Unlike Auschwitz I – it was very clear when you reach Birkenau that the purpose is not the same. There are no tour guides or entry points at the building. It isn’t a museum like Auschwitz I. It is a field. There is a set of train tracks running through the middle beside a main road. The camp is divided into quadrants, each a mirror image of the last, allowing them to put different groups of people in different quadrants.
The thing that makes Birkenau so different is that this camp was built to hold over 100,000 people at once. When you look out on to the field they seem to go on forever. The houses, in order to speed up building time, were often build in wood instead of brick. Because at the end of the camps life time the Nazi’s wanted to cover up their actions, they set fire to many of these buildings – so all you can see are the brick chimney’s remaining.
The point of this camp was to become efficient for killing. It was built to be an extermination camp, with 4 well oiled gas chambers located on the property. When the trains came into the main road way, and people disembarked, they were initially evaluated for their suitability to work. Anyone too ill or weak was immediately sent to one side down a large uneven walkway towards the 2 gas chambers at the back of the property and killed immediately. The rest were placed into the orientation area and taught the rules of the camp, before being assigned to one of the quadrants.
Just like Auschwitz, they were extorted for their labour until they had nothing left to offer, and then killed. The prisons, experimentation, shooting walls and hanging platforms were all gone. The gas was the way to kill effectively and in large numbers, and that was what this camp was built for….death. And you can feel it in the air. I can’t say I believe in ghosts, but walking through this camps I felt like I was walking among the millions of souls that were lingering there. The ground, red from the clay of the bricks, feels like you are walking through their blood. The ground is uneven and difficult, and with my sore hip, it was long and painful to go down the 1 – 2 km road towards the gas chambers. But there I was, walking as they walked. And it was long. And I was tired. And I just wanted to stop, and sit down and cry.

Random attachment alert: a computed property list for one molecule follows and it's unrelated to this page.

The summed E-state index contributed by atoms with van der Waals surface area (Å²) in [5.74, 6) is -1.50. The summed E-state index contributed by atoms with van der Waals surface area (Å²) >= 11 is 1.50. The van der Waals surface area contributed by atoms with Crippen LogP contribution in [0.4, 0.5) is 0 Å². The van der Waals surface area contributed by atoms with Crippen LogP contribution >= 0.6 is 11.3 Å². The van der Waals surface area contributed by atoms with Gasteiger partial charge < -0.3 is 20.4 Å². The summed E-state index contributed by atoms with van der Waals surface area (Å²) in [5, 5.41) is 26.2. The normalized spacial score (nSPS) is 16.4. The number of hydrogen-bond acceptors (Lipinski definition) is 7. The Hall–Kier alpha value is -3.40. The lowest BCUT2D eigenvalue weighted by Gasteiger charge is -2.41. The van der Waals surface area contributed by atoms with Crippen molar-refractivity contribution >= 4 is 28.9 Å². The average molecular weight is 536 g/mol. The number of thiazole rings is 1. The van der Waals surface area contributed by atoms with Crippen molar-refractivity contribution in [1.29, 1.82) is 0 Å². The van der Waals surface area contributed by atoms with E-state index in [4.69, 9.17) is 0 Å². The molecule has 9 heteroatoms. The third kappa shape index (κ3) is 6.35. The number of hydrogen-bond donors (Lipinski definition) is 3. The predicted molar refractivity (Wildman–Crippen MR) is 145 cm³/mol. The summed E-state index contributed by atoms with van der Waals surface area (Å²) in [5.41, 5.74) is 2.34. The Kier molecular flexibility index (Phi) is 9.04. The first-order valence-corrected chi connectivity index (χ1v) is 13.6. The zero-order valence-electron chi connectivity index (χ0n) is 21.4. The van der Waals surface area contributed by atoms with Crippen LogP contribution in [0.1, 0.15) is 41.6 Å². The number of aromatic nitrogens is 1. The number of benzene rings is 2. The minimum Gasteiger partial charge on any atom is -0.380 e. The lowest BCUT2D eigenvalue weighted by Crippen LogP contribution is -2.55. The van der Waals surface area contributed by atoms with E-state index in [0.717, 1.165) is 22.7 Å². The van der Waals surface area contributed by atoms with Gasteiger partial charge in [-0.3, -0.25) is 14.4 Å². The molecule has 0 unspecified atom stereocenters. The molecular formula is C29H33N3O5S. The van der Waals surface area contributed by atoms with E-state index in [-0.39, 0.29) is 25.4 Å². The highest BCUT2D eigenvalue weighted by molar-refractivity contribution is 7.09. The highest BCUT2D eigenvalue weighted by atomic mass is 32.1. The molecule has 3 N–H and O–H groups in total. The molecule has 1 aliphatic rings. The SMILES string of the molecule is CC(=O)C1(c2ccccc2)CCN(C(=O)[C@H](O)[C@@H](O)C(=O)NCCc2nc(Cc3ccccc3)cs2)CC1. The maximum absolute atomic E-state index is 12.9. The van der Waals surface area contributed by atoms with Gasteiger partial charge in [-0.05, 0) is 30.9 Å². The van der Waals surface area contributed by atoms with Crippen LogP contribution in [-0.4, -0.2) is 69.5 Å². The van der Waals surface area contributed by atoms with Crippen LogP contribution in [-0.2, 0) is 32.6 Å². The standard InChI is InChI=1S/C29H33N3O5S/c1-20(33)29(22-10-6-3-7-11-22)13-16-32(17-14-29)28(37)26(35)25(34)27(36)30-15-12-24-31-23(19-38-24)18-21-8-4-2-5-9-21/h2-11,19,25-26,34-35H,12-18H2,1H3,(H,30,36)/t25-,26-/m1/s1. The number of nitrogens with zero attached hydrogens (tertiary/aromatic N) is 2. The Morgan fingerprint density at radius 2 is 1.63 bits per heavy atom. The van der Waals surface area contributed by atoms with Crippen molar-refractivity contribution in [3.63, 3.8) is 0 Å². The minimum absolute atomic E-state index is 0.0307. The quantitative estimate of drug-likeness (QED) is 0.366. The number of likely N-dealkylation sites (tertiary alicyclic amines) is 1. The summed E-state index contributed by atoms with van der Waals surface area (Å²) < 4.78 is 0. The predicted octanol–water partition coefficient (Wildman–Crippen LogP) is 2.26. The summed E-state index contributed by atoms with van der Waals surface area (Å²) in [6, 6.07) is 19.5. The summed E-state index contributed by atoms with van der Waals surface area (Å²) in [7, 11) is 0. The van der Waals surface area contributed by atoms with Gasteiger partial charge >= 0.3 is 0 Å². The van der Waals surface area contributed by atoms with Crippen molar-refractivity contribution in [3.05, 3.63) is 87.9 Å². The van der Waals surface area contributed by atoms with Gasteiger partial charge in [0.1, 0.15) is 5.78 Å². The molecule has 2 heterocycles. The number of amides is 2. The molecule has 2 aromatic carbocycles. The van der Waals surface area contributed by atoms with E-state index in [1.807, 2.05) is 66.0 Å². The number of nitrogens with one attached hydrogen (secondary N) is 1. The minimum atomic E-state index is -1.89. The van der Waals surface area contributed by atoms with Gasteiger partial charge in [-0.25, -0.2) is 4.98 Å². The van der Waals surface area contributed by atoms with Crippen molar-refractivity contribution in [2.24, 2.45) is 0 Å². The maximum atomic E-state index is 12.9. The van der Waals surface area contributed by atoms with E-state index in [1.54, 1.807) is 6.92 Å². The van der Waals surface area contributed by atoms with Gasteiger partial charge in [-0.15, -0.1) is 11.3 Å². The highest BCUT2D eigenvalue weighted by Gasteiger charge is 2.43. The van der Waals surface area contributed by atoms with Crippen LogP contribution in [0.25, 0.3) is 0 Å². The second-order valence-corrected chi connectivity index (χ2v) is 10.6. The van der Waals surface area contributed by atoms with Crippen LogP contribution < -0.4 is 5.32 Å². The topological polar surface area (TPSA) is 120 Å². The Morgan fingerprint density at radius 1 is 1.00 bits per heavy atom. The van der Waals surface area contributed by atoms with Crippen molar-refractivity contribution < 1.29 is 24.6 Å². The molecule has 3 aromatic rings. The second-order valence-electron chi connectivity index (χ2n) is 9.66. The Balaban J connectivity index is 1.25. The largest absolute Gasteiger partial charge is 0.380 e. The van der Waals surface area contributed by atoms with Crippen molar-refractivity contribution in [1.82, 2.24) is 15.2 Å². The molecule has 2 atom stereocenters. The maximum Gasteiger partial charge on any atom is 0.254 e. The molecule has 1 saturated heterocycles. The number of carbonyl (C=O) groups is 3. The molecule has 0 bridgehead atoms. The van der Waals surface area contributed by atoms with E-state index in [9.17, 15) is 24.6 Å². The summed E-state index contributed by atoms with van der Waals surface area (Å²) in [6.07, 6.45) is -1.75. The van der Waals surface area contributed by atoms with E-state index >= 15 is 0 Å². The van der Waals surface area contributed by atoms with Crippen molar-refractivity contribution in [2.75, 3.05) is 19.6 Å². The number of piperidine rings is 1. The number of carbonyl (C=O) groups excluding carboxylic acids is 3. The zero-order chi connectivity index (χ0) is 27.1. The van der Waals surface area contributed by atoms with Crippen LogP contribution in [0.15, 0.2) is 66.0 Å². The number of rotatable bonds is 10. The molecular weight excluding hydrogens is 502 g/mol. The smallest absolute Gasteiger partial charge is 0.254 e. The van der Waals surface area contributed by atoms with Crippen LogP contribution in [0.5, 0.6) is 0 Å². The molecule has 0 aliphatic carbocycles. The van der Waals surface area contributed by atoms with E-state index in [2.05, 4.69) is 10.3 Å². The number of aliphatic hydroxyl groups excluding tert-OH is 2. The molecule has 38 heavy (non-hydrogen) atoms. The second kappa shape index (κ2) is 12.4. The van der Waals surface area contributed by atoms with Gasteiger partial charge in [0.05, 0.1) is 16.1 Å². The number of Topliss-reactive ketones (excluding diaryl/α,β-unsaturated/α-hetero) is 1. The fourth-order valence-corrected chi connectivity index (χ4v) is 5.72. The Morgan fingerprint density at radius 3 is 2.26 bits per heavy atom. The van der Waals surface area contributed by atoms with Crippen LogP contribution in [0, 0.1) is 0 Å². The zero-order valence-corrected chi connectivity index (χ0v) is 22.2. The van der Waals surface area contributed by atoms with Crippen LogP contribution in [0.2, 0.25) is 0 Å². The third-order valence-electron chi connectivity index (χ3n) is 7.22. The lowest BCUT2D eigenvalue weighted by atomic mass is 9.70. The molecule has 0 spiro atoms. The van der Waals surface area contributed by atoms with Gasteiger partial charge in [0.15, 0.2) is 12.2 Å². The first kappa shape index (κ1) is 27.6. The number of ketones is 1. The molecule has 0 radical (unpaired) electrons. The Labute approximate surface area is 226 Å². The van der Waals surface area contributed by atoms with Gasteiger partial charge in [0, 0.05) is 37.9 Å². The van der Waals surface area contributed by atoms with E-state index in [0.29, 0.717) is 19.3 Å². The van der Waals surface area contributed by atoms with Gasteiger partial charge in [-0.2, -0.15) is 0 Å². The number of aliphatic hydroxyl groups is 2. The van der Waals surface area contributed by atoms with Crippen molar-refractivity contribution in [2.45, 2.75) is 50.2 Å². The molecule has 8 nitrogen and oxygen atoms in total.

And in the background, I kept hearing the whistle of a train. But I couldn’t see a train anywhere. It could have been one nearby, but not that I could tell. And every time I heard the train behind me I could imagine a new train load of Jews arriving behind me, being prepared to be sorted. I didn’t need to close my eyes – I felt it. I could see it in my minds eye. I felt like I was walking through it. This camp didn’t make me angry as the first did. This camp tore into my soul and branded a mark that I will never be able to let go of. It rests heavy on my shoulders. I opened doors to the remaining barracks and could imagine the faces of the people. I walked through the bathrooms, which are but holes in a piece of cement, and I saw the brick beds in the houses that survived. I walked the length of the gas chambers, from the rooms where their clothes were removed and shoes collected, to the room where they were gassed. The roof has collapsed now, and isn’t in tact like the rest, but you can imagine it just as well. I placed my hand on the train cart that they came in on, now collecting rocks from those who have come to pay tribute. I walked the train tracks that they entered in on. I walked up the road, down the tracks into their houses past their deaths and down the long mile that led them to their slaughter. I stood by the memorial that said in simple terms that this can NEVER be let to happen again. And I wanted to throw up. MILLIONS. MILLIONS died on this ground. The dirt is soaked with their blood. Their are frozen pools where their ashes were burried. We walked where they walked. There are not adequate words to describe what it feels like to drag your feet through the mud. And it was mud. The ground was wet and soggy. The fog was setting in and the air was a cold and we could see our breath. And as we walked over rocks and red soil we would sink into puddles of mud. And I said to say “I feel as though I am walking on the graves of the dead.” And wasn’t I?
My heart aches for them. Everyone of them. And my soul carries them with me. And that is why that place exists. They deserve to be honoured. And we need to learn from them. We cannot allow their deaths to be in vain. Let us be strong in our sorrow. Let us carry their bravery into this century. And while this was hard, and sobering, I believe it is important to go. To see. To know. So says my heavy heart. For today, that is all I can offer. A heart that carries this burden, but is resolved to turn it into something for a better tomorrow. Because that is all I can do.